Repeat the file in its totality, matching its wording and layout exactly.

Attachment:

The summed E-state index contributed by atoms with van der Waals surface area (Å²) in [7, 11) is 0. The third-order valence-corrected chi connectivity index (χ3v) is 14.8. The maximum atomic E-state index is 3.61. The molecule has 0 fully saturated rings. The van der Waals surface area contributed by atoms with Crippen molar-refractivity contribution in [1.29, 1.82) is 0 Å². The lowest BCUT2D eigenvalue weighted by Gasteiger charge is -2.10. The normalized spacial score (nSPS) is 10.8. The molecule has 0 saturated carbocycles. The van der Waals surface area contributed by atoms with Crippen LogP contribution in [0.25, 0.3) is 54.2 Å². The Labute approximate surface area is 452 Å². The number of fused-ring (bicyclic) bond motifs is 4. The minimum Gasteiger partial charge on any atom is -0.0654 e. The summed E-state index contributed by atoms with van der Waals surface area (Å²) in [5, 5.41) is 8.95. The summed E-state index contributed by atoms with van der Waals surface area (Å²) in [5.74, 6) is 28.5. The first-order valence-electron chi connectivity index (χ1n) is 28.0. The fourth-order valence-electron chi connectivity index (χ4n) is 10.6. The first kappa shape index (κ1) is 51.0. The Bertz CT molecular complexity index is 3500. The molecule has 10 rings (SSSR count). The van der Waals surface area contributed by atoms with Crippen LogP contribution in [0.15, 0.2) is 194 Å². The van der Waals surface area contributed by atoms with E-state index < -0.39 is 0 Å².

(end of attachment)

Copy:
The summed E-state index contributed by atoms with van der Waals surface area (Å²) in [7, 11) is 0. The third-order valence-corrected chi connectivity index (χ3v) is 14.8. The maximum atomic E-state index is 3.61. The molecule has 0 fully saturated rings. The van der Waals surface area contributed by atoms with Crippen molar-refractivity contribution in [1.29, 1.82) is 0 Å². The lowest BCUT2D eigenvalue weighted by Gasteiger charge is -2.10. The normalized spacial score (nSPS) is 10.8. The molecule has 0 saturated carbocycles. The van der Waals surface area contributed by atoms with Crippen LogP contribution in [0.25, 0.3) is 54.2 Å². The Labute approximate surface area is 452 Å². The number of fused-ring (bicyclic) bond motifs is 4. The minimum Gasteiger partial charge on any atom is -0.0654 e. The summed E-state index contributed by atoms with van der Waals surface area (Å²) in [5, 5.41) is 8.95. The summed E-state index contributed by atoms with van der Waals surface area (Å²) in [5.74, 6) is 28.5. The first-order valence-electron chi connectivity index (χ1n) is 28.0. The fourth-order valence-electron chi connectivity index (χ4n) is 10.6. The first kappa shape index (κ1) is 51.0. The Bertz CT molecular complexity index is 3500. The molecule has 10 rings (SSSR count). The van der Waals surface area contributed by atoms with Crippen LogP contribution in [0.15, 0.2) is 194 Å². The van der Waals surface area contributed by atoms with E-state index < -0.39 is 0 Å².